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06.09.2014
Underground Culture
Wiscombe and Gilmore plan museum in Los Angeles' historic district.
The new museum will include a rooftop sculpture garden and cafe.
Courtesy Tom Wiscombe Architecture

Downtown Los Angeles’s historic core is about to get its first major museum, if that’s what you want to call it. Local developer Tom Gilmore and architect Tom Wiscombe are teaming up on the complex project, which they are calling the Old Bank District Museum. It will be dedicated to contemporary Los Angeles art and located in the sub-basements, basements, ground floors, mezzanines, and roofs of three interconnected buildings along Main and Fourth streets.

“We’re going beyond the frontier of street level,” said Tom Wiscombe, principal at Tom Wiscombe Architecture and a professor at SCI-Arc. Gilmore, founder of Gilmore Associates, who has been a major player in the resurrection of the Bank District, calls the project “insanely organic.”

 
 

Designs are in the preliminary conceptual stages, but as of now visitors enter through the Fourth Street frontage of the Hellman Building and then proceed on a circuitous route through the Hellman, the Farmers and Merchants Bank, and the Bank House Garage. Treasures along the way include inter-connected basements containing more than half a dozen old bank vaults; large openings cut through walls and floors to give visual and pedestrian access from one space to the next (and to create what Wiscombe calls “three dimensional public space” in the cramped basements); and preserved treasures like old pneumatic tubes, submarine doors, and old mechanical equipment.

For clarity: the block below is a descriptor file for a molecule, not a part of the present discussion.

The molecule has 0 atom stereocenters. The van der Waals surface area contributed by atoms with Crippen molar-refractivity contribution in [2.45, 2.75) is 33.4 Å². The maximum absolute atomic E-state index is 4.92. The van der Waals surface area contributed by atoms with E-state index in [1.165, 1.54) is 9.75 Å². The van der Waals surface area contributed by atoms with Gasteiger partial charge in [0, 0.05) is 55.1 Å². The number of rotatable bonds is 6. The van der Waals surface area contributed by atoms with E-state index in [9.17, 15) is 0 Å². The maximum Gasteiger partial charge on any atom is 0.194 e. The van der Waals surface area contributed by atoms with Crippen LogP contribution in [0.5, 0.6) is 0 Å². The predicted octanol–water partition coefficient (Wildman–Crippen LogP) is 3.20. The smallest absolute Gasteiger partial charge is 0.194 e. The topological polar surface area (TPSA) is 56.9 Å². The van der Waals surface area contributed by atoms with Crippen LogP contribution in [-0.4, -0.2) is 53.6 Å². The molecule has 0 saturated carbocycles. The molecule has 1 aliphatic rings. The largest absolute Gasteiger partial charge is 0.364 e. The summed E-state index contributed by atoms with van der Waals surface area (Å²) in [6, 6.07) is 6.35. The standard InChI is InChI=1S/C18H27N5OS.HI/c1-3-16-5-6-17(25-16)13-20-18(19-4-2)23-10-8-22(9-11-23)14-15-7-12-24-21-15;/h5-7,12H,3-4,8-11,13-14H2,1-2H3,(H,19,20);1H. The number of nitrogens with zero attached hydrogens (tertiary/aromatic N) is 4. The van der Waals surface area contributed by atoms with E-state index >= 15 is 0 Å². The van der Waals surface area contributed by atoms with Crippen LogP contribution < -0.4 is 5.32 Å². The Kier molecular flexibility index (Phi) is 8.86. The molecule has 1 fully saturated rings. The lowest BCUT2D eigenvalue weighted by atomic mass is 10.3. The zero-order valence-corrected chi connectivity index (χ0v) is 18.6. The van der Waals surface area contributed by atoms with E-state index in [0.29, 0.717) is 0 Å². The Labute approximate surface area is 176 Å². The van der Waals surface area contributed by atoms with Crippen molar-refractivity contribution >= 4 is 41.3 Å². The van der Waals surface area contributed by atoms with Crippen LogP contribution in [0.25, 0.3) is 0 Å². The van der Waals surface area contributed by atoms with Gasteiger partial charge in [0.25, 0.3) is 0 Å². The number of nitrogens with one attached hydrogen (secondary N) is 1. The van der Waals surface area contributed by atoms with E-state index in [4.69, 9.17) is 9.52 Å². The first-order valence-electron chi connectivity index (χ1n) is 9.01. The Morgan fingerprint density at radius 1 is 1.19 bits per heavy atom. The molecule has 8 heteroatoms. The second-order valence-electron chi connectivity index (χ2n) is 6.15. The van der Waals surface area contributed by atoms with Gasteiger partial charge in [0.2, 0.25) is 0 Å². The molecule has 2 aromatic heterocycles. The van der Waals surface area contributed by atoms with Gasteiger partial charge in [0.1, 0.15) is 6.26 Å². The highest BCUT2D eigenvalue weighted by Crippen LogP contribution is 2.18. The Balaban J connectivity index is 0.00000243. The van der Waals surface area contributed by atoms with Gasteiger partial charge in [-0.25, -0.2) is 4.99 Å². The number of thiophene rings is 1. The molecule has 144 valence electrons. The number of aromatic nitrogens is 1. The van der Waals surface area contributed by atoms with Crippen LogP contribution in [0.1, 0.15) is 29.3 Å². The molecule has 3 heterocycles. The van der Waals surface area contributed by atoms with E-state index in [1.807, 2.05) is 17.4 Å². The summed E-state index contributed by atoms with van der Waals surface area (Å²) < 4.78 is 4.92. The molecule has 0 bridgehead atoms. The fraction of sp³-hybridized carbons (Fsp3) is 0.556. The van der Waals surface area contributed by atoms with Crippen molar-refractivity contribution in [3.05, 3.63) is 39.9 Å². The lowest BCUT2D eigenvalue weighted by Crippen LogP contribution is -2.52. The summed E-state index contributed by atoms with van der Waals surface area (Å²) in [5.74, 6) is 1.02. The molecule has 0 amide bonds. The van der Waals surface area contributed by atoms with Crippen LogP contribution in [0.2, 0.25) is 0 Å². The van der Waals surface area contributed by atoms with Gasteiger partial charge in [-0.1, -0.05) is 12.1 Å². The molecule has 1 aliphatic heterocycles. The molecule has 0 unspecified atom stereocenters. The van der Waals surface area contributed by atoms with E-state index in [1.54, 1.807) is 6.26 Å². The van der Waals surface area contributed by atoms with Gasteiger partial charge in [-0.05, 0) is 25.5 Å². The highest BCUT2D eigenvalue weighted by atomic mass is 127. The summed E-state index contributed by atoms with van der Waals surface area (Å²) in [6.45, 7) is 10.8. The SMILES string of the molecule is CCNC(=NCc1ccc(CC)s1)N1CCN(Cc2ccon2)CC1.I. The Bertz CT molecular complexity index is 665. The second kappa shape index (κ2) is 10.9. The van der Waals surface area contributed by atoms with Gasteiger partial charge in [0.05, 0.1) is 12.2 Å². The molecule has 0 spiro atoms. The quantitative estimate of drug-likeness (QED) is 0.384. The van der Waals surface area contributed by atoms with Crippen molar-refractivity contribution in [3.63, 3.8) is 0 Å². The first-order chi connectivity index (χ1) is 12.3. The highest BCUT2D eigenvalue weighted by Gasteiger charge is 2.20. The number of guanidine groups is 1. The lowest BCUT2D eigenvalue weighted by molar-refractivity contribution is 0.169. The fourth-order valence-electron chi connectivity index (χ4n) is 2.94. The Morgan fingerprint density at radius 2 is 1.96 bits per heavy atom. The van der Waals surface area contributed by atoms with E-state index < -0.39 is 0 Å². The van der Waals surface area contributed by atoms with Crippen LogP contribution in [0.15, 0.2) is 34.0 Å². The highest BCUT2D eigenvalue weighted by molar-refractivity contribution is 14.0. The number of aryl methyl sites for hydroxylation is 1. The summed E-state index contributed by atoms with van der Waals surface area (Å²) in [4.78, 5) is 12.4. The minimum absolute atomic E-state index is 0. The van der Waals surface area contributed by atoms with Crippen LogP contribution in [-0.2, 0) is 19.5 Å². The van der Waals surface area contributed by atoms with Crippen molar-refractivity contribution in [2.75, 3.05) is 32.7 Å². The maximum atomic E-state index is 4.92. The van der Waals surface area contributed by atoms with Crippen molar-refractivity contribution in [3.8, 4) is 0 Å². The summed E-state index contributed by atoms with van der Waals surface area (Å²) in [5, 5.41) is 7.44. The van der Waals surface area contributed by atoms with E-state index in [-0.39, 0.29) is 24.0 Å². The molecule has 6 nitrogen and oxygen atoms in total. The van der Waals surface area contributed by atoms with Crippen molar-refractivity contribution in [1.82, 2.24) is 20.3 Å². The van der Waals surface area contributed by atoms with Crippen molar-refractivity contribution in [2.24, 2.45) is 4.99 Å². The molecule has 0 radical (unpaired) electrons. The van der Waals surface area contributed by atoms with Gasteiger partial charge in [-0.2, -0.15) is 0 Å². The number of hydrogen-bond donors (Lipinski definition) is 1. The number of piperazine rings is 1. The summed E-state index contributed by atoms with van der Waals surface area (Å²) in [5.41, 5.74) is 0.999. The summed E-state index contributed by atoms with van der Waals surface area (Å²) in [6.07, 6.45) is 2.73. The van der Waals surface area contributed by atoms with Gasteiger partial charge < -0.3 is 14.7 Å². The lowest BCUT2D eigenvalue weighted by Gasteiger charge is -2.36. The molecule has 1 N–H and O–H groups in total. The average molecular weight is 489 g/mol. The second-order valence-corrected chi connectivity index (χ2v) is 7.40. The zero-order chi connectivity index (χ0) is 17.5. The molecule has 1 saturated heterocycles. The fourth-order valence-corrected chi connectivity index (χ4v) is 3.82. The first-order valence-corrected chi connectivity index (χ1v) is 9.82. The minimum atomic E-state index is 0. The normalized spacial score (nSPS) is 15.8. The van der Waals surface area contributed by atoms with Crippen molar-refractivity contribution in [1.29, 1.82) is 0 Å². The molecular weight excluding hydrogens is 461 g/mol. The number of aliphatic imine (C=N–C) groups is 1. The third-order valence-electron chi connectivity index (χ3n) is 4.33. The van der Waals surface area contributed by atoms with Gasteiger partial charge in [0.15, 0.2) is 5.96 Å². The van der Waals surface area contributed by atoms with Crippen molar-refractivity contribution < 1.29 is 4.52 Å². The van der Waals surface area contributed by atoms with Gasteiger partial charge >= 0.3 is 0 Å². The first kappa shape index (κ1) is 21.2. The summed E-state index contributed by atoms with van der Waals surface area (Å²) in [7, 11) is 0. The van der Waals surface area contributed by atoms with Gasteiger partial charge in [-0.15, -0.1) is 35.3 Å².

“It will be an underground museum in every sense of the word,” explained Gilmore, who added that the institution’s unusual architecture and art will evolve as the endeavor progresses. “There’s something beautiful about all the messiness,” he said.

 

At the highest portion of the project, Wiscombe is planning a rooftop sculpture garden above the Bank House Garage, including, among other things, a restaurant made of folded composite that cantilevers over Main Street; a large composite amphitheater facing the downtown skyline; and multi-level walkways. Composites are being explored, said Wiscombe, because of their lightness, resilience, and malleability. The roof’s first sculpture, Earthwave, a SCI-Arc-produced steel piece inspired by a Lebbeus Woods painting, was placed on the roof earlier this year (see below).

 
 

The museum’s collection, said Gilmore, will tilt toward the deviant, up-and-coming variety, an antidote to established museums and philanthropy in the city. It is still very much a work in progress. Gilmore said that he and his partner, Jerri Perrone, will fund the initial phases of construction and that the formation of the museum’s board has yet to commence. He hopes to begin demolition inside the buildings next month, start construction documents by next year, and complete the project by 2017.

Gilmore added that he now has a small window of time to get such an ambitious project approved; a time when the mayor, the local councilman (Jose Huizar), and other political players see the value of architecture. It also comes at a tipping point, when the area is at risk of gentrification. “I want to lock in the context,” said Gilmore, “not let it be destroyed in favor of commerce.”

Sam Lubell